Leadership Renewal – A Guide to Rest and Reset

As the buds bloom and daylight stretches a bit longer each day, we sense the invigorating promise of spring break on the horizon. There is a palpable air of transition. I can’t think of a better time for us, as leaders, to mirror nature’s cue for rejuvenation.

Reflecting on Leadership and Self-Care.

It is easy to advocate for putting in the hours and pressing on relentlessly. But even seasoned leaders need moments to pause and replenish. As Brené Brown reminds us, “We cannot lead from a place of exhaustion.” This spring break, I invite you to join me in shifting gears from doing to being. The shift matters, not the percentage of time “being” versus “doing.” Make a commitment to yourself to take time to prioritize self-care and rest for the sake of yourself, your team, and your personal growth.

Planning a Restorative Spring Break.

Time away is not just about disconnecting. It is also about coming back with a wellspring of fresh perspectives. Here are some contemplative questions to consider as you sketch out your spring reprieve:

  • How are you planning to incorporate self-care into your spring break?
  • What strategies can you use to disconnect from work and fully recharge during downtime?
  • How are you going to create intentional time for free thinking?
  • What can you do to provide yourself with inspiration?
  • What does success look like at the end of your time away from work? A grand answer is not needed!

Ideas to help you get started.

  • Use an out-of-office message, sharing the dates when you will be unavailable or indicating that you will be online infrequently. Provide the name of someone to contact in case of an urgent matter. You can use professional creativity in your out-of-office message if it is not antithetical to your office and organizational culture.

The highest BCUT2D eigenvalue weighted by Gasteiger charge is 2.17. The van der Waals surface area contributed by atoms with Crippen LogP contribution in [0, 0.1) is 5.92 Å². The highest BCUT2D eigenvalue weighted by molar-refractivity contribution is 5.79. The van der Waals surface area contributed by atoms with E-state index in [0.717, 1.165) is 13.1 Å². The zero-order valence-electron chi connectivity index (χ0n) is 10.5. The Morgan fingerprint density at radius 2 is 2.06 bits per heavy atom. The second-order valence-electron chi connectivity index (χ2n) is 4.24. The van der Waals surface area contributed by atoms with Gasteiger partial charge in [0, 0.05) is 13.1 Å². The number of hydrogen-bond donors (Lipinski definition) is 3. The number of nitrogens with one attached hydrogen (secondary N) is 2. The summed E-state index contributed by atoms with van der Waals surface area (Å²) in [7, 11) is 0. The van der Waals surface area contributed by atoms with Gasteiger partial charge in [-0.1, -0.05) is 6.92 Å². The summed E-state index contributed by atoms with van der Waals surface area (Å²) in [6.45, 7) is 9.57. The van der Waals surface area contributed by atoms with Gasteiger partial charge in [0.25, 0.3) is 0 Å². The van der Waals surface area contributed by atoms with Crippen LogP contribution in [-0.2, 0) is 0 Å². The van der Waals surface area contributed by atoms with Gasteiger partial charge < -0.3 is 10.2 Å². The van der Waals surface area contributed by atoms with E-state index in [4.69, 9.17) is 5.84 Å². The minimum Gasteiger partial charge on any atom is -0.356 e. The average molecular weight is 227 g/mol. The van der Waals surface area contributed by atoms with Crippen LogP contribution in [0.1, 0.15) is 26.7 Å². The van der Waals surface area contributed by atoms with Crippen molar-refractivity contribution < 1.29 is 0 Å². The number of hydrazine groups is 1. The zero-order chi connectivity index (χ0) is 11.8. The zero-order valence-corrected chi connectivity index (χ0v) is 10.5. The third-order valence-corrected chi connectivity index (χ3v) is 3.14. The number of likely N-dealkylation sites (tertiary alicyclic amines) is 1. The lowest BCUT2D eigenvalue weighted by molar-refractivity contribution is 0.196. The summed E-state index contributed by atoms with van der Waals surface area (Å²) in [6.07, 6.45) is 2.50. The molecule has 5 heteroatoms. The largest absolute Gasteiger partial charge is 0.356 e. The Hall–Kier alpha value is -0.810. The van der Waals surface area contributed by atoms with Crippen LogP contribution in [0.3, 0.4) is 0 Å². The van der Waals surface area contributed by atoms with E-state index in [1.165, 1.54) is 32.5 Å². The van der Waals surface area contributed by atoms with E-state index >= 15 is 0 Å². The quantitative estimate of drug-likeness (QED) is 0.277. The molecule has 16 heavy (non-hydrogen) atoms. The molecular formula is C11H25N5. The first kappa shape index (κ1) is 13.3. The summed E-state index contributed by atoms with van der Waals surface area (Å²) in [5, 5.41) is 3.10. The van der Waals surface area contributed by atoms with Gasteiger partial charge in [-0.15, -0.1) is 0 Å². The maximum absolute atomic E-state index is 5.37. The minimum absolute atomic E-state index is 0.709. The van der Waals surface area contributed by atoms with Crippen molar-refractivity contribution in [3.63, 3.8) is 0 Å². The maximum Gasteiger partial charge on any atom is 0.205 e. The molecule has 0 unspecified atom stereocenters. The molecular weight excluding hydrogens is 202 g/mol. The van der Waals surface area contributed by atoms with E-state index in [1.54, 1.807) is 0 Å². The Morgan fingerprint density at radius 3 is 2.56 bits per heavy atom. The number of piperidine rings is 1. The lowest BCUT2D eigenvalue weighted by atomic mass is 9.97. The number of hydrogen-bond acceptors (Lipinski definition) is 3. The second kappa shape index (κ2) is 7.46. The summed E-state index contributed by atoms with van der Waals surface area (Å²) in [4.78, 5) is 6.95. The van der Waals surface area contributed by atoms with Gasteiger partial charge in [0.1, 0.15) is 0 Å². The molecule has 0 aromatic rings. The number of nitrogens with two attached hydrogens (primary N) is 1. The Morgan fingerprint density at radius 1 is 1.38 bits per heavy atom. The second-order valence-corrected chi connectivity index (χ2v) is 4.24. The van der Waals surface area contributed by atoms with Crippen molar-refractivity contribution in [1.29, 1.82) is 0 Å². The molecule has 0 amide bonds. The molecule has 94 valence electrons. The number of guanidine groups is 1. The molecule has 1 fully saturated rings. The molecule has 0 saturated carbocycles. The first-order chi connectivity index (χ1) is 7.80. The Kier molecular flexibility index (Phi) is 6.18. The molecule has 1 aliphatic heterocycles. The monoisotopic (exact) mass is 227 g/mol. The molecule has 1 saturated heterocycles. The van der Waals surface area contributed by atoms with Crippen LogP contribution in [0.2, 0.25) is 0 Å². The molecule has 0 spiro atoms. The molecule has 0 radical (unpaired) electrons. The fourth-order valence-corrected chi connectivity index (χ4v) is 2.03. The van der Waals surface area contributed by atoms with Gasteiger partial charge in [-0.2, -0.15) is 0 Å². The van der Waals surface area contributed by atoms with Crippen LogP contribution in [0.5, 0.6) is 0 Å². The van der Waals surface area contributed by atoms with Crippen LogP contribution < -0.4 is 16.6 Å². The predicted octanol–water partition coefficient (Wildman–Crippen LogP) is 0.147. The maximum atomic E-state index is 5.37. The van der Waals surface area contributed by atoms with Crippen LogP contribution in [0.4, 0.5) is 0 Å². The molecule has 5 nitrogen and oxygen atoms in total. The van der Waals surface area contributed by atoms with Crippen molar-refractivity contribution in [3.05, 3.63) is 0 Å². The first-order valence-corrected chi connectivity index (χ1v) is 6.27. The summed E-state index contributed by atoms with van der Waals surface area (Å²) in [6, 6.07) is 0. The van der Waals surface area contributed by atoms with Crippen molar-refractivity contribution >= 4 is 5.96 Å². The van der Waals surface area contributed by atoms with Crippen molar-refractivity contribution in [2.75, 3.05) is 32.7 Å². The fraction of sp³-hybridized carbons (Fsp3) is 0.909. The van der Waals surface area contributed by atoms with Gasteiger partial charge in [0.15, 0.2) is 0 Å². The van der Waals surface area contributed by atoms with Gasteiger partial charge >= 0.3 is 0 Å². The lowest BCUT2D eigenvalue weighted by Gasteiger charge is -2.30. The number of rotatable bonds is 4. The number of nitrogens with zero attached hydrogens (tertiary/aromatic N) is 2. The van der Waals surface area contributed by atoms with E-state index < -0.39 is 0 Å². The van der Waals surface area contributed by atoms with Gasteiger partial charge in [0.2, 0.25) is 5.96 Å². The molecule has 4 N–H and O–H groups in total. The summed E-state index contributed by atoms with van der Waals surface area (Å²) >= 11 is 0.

• Be purposeful about taking a technology break. It is beneficial for you as a leader, can impact your team and organizational culture, and it is extremely good for your brain.
  • Feed your curiosity and explore things you are interested in learning more about. Have you thought about mapping out your core values? Your values are an important part of how you lead and can impact the culture you want to create. What are some books that have piqued your interest lately? Are there any podcasts that you have been wanting to listen to?
  • Do not overschedule your time. This is one thing (among many others) that I fall victim to that I am intentionally working on remedying. It is important to be intentional within your comfort zone.
  • Treat yourself to a retreat. You don’t have to pay thousands of dollars to go on a retreat. You can create your own adventure right where you live. You do not have to travel away from home. How many attractions do you live close to that you take for granted? What books do you want to read? What restaurants have you been wanting to try?

If you have not been thinking about taking a break for renewal, you should. Progress lies in the balance and artful interplay of effort and ease. Resting is one way to achieve this harmony.



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